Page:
Crazy as a Loom

Saturday, February 27, 2010

Making noise.

The studio wasn't its usual quiet today. My friend Alice came and vacuumed the entire house for me, which was a huge help. The floors are spotless, and I love it
From Crazy as a Loom

It always feels so good to have it look like this.

Tammy came to weave, and she was intent on making a pile of rugs.

From Crazy as a Loom

She is doing a great job, as usual. I could take the credit for teaching her, but I must admit, she is a natural.

I had a couple of customers drop in to shop. That's always a good thing.

Then my favorite looper lady dropped off 70 lbs of socks cut and looped. Actually, right now, she is my only looper lady. She takes a 75 lb box of socks home with her, cuts them into strips, chains them together with the toe clips, and brings them back ready to make rugs.
I call it my little 'cottage industry'. The waste of these socks keep me busy, and provides income along the way for my helpers.

I was weaving on the Weavers Friend, that's the loom over in the corner by the window in the top picture,; my black stool is sitting in front of it. If I haven't told you about it before, it is the loom that has no treadles. The bottom of it is similar to the action of a treadle sewing machine, and with every two beats of the beater bar, the harnesses change. For those of you who are interested, or have nothing else in the world better to do, you can see it in action right here.

Thanks to Alice, my videographer.

This is good for upper body strength, ya think??
You can sit down at this loom, or stand. I do both. When my butt gets numb, I stand, til I get tired of that, then I sit for awhile.

This is one of the rugs I finished. They are mostly wool, with some cotton, and they measure 32"x60"ish.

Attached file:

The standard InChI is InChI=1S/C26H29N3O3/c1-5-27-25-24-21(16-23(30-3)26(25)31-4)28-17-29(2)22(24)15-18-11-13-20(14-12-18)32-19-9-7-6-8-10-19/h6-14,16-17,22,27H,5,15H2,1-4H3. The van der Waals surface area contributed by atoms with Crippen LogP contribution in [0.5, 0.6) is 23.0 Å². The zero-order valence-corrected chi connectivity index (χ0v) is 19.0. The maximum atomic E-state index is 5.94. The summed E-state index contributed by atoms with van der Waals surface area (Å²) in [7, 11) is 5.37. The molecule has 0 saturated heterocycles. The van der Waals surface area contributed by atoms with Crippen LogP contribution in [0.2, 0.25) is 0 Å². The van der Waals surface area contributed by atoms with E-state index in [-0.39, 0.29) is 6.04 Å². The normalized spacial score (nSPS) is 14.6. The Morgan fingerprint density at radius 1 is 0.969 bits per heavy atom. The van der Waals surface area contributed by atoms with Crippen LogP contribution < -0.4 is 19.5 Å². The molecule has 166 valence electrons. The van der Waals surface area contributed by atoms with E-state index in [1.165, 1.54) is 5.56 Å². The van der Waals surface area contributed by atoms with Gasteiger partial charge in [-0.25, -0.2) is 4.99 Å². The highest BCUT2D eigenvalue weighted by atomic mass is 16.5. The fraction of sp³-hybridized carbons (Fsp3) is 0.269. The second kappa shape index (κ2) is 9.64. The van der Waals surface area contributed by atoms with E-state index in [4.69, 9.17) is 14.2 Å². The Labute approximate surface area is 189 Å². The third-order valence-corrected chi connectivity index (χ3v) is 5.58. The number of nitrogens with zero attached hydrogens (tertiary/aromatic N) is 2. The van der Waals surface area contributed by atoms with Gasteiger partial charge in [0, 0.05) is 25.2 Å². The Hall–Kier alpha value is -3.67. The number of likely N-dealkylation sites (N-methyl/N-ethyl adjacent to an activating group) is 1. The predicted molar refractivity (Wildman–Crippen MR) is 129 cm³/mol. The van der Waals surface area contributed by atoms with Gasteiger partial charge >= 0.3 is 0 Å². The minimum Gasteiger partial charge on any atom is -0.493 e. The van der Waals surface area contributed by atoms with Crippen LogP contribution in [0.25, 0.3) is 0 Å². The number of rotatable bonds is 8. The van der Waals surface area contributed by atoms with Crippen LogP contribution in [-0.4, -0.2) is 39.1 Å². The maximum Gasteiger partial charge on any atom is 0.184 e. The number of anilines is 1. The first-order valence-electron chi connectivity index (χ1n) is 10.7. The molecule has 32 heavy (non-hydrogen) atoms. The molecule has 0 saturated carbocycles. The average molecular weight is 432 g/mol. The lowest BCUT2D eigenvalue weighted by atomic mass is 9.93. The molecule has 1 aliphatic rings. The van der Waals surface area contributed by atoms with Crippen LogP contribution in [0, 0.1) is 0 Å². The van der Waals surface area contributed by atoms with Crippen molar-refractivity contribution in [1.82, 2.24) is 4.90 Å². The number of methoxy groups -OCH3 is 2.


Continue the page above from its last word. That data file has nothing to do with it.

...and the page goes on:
From Crazy as a Loom

All in all, it was a very productive week. I have only one placemat order pending, and I am caught up. I am looking forward to a little time to weave things I am imagining. Those are always the best.
Tonight I am just grateful to be safe and warm in my own home, unlike so many other people in the world. I am blessed.


Anonymous said...

A great deal of work goes into each of your projects. Do your shoulders, arms and back get tired? I'm not sure my body could withstand it. I love your work!

The Blue Ridge Gal

Michael said...

That is just ridiculously cool. Loved the vid. :)

LA said...

The studio looks very spiffy!!! I know you were glad to have Tammy around for a bit. Thanks for including the's always helpful to see how other looms work.

Bonnie Zieman, M.Ed. said...

Gorgeous rug from a spanking clean studio - you must be very proud!

Country Girl said...

Yes, you are truly blessed. And those finished rugs are works of art. Beautiful, Hilary. As are your floors!

Theresa said...

What a neat loom! Enjoyed the video, thank you.

Anonymous said...

What a crazy littel loom ! Thank you for showing the video.

Viele Grüsse Patricia

MrBohland3r said...

So does the take up work along with it? Or do you have to wind the rug along manually yourself?

Hilary said...

Yup, you have to advance the rug manually, there is a release on the bottom right that you step on to release the back beam so you can crank it forward.

Anonymous said...

Well, glad you found me, and now I've found you! ... LOVE your work, colors and textures are beautiful. I'm thinking I need one of these for This Old House! Will get back to you on that - four months till we're in!

Love your attitude on life, too... :-)

bspinner said...

Neet loom!!! I've never seen one like it before. Clean floors. Doesn't to much better than that.

Yes, I think everyone reading your blog is blessed in some way. I know I am.

Sharon said...

That was great - thanks for both the shot with the temple and the video. This week I will finally start on rags, in spite of only having a stick shuttle. I was happy to see that you're shed is just about the same as mine. Hope to have two sets of placemats by Friday. Thanks for all your help!

Anonymous said...

I covet your studio Hilary! I love the great colours in the wool/cotton rug...
Karen, Rural Revival's Mom

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